Plants of Southern New Jersey

Citizens United to Protect the Maurice River & Its Tributaries
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Plant Profile

Tipularia discolor

Cranefly orchid

Tipularia discolor
Tipularia discolor
Photo by Renee Brecht Britton and Brown. See credits below.
Tipularia discolor leaf Left: Tipularia discolor leaves. Note the deep madder-purple leaf to the left; that is the underside of T. discolor leaf. To its right is a rather "bumpy" looking leaf, which is the top of a T. discolor leaf.

Botanical name: Tipularia discolor
Common name: Cranefly orchid
Synonomy Tipularia unifolia B.S.P.
Group: Monocot
Family: Orchidaceae
Growth Type: Forb/herb
Duration: Perennial
Plant height: 15-20 inches
Flower color: greenish, tinged with madder-purple, numerous in an elongated loose bractless raceme.
Flower size: 1/2" across; 1-3 cm. long, spur about 2 cm. long
Flowering/fruiting time Early July -Early August
Habitat: Hardwood forests
Range in New Jersey: Northern and middle districts and lower Cape May peninsula.
Heritage ranking if any: S3
Misc.: USDA lists as a facultative upland  species.Usually occurs in non-wetlands (estimated probability 67%-99%), but occasionally found on wetlands (estimated probability 1%-33%).

Species name discolor is "di-scolor" rather than "dis-color", refering to the two colors, from the contrast of the upper and lower leaf surfaces)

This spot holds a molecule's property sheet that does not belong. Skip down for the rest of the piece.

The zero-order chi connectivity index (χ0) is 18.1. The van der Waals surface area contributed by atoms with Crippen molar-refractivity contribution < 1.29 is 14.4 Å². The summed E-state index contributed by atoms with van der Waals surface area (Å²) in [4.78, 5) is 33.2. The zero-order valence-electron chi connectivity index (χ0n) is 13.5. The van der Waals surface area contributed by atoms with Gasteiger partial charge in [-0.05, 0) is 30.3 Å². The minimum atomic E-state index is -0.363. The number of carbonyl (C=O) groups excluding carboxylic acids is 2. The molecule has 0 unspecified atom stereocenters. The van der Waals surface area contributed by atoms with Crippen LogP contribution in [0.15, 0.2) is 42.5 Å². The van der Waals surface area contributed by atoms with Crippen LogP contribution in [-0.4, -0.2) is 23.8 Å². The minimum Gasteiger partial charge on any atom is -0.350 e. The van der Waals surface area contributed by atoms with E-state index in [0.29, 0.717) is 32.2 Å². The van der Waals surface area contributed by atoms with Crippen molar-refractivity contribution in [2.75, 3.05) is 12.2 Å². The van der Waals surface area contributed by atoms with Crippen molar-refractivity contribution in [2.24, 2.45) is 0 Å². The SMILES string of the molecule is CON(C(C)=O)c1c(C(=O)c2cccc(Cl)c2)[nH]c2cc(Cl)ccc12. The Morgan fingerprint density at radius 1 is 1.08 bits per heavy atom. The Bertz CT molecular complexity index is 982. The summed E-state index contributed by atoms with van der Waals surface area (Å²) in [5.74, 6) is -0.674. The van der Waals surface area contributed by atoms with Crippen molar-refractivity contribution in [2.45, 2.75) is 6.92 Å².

Leaf is 5-13 cm. long, disappearing before anthesis; often it is easier to find this plant in the winter by looking for its unusual leaf while all around it is brown. Leaf emerges in fall and persist through the winter, withering in the spring. Leaf is gone by the time it flowers.

Stone notes: "This curious orchid was found in lower Cape May County a number of years ago by Mr. Joseph Crawford, but was not discovered again until detected by Mr. O.H. Brown, who has in the last few years found it at a number of scattered stations in the dark oak and pine woods of the lower third of the peninsula. The single leaf arises in autumn and persists throughout the winter, but perishes before the flowers appear. The absence of any foliage and the spidery character and obscure coloring of the flowers makes it an exceedingly difficult plant to detect.
Pursh's type locality was Pine Barrens of New jersey, but he probably used the term loosely."(378)
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